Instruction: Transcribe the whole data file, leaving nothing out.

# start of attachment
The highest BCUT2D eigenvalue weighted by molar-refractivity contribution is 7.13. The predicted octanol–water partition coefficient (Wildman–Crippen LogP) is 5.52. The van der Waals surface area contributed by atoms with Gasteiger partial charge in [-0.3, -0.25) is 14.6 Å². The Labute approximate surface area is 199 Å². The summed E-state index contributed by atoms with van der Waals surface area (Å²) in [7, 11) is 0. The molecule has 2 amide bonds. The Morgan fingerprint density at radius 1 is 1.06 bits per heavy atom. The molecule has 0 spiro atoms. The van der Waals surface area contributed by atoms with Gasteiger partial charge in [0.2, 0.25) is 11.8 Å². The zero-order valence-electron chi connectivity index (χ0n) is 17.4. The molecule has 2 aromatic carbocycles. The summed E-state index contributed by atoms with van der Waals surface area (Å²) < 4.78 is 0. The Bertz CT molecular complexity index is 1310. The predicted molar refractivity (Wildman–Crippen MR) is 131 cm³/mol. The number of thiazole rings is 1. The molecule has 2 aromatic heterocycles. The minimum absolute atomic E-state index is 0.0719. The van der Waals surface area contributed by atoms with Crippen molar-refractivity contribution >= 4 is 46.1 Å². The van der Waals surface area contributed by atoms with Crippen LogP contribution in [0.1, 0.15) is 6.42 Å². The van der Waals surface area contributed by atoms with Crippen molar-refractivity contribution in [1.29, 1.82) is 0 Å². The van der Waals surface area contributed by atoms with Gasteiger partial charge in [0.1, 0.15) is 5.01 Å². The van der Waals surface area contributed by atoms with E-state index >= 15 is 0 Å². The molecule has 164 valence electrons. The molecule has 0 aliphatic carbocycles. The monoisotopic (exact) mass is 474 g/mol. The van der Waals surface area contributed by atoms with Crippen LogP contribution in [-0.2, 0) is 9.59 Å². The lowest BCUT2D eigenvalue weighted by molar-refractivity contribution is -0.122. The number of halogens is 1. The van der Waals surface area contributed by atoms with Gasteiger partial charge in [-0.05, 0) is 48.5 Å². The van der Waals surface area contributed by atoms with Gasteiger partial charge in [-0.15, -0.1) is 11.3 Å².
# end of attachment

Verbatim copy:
The highest BCUT2D eigenvalue weighted by molar-refractivity contribution is 7.13. The predicted octanol–water partition coefficient (Wildman–Crippen LogP) is 5.52. The van der Waals surface area contributed by atoms with Gasteiger partial charge in [-0.3, -0.25) is 14.6 Å². The Labute approximate surface area is 199 Å². The summed E-state index contributed by atoms with van der Waals surface area (Å²) in [7, 11) is 0. The molecule has 2 amide bonds. The Morgan fingerprint density at radius 1 is 1.06 bits per heavy atom. The molecule has 0 spiro atoms. The van der Waals surface area contributed by atoms with Gasteiger partial charge in [0.2, 0.25) is 11.8 Å². The zero-order valence-electron chi connectivity index (χ0n) is 17.4. The molecule has 2 aromatic carbocycles. The summed E-state index contributed by atoms with van der Waals surface area (Å²) < 4.78 is 0. The Bertz CT molecular complexity index is 1310. The predicted molar refractivity (Wildman–Crippen MR) is 131 cm³/mol. The number of thiazole rings is 1. The molecule has 2 aromatic heterocycles. The minimum absolute atomic E-state index is 0.0719. The van der Waals surface area contributed by atoms with Crippen molar-refractivity contribution >= 4 is 46.1 Å². The van der Waals surface area contributed by atoms with Crippen LogP contribution in [0.1, 0.15) is 6.42 Å². The van der Waals surface area contributed by atoms with Crippen molar-refractivity contribution in [1.29, 1.82) is 0 Å². The van der Waals surface area contributed by atoms with Gasteiger partial charge in [0.1, 0.15) is 5.01 Å². The van der Waals surface area contributed by atoms with E-state index >= 15 is 0 Å². The molecule has 164 valence electrons. The molecule has 0 aliphatic carbocycles. The monoisotopic (exact) mass is 474 g/mol. The van der Waals surface area contributed by atoms with Crippen LogP contribution in [-0.2, 0) is 9.59 Å². The lowest BCUT2D eigenvalue weighted by molar-refractivity contribution is -0.122. The number of halogens is 1. The van der Waals surface area contributed by atoms with Gasteiger partial charge in [-0.05, 0) is 48.5 Å². The van der Waals surface area contributed by atoms with Gasteiger partial charge in [-0.15, -0.1) is 11.3 Å².